rose by any other name would smell as sweet

a rose by any other name (would smell as sweet)

What someone or something is called does not change their innate characteristics or attributes. The shorter version of the phrase is often used when describing undesirable people or things. The full line is from Shakespeare's Romeo and Juliet, in which Juliet bemoans the fact that Romeo, whom she loves, is a Montague, her family's rivals. You can dress up his treasonous actions with whatever heroic descriptors you like, but it still remains treason. A rose by any other name, as they say. Honestly, I don't care if they end up changing the name of my town. A rose by any other name would smell as sweet, and this will always be home.
See also: any, by, name, other, rose, smell

rose by any other name would smell as sweet

Prov. The nature of a thing is more important than what it is called. (From Shakespeare's play, Romeo and Juliet.) Bob was upset when his job title was changed from "administrative assistant" to "secretary." We tried to convince him that a rose by any other name would smell as sweet.
See also: any, by, name, other, rose, smell, sweet
References in periodicals archive ?
Epstein also notes that a rebranding effort for the 737 MAX would likely not fix the confidence issues facing the MAX, as "A rose by any other name would smell as sweet."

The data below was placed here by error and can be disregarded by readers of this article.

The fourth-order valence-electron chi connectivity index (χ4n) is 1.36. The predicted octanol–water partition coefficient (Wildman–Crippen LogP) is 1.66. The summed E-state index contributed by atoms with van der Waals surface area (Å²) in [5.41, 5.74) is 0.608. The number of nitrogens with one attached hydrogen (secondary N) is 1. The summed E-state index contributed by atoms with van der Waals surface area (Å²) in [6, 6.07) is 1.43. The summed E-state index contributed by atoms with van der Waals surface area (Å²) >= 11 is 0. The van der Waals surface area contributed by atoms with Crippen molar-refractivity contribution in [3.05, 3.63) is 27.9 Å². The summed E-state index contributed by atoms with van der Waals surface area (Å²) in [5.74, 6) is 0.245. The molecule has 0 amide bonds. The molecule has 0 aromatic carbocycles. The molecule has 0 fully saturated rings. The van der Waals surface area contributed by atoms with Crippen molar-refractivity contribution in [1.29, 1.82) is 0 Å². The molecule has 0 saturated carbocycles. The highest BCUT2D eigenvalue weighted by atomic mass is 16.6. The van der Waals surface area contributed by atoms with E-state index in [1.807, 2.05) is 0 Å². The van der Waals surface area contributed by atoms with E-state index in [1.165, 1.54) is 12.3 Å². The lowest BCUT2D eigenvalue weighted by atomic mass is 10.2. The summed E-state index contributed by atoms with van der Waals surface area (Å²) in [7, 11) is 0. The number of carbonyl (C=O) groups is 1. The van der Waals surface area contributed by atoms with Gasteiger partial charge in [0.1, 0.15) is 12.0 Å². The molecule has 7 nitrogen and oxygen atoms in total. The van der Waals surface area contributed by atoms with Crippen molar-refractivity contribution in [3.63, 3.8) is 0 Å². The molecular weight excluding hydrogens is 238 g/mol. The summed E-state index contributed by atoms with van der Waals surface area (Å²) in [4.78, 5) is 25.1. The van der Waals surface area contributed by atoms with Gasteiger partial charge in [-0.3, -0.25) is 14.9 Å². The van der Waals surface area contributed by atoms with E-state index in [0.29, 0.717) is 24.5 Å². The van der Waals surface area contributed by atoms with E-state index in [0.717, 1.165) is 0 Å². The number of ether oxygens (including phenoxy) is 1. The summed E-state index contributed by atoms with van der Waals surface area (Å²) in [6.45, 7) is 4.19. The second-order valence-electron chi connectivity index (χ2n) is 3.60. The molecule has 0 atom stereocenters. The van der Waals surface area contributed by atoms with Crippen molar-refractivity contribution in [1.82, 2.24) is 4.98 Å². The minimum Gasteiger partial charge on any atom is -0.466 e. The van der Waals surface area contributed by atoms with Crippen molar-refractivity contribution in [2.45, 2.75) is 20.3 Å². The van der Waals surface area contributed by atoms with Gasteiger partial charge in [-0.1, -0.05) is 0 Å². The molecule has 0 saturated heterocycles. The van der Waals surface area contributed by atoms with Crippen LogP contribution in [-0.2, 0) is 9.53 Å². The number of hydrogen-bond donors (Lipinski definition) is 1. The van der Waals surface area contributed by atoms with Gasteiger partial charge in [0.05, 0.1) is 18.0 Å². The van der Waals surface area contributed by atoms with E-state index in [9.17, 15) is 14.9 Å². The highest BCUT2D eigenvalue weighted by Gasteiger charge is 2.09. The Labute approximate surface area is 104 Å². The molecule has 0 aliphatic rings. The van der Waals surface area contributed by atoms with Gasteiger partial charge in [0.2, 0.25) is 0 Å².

Remember a rose by any other name would smell as sweet. Stay healthy, keep off the pop and wear your name with pride, to us you'll always be our Gazza.
"A rose by any other name would smell as sweet," Shakespeare's Juliet gushes about her Romeo.
That which we call a rose by any other name would smell as sweet." And Shakespeare Birthplace Trust director Roger Pringle said: "Of all the flowers, the rose is perhaps most closely associated with Shakespeare, so it is entirely appropriate that we should be able to launch William Shakespeare 2000 here where Shakespeare was born and grew up."
That which we call a rose By any other name would smell as sweet; So Romeo would, were he not Romeo call'd, Retain that dear perfection which he owes Without that title.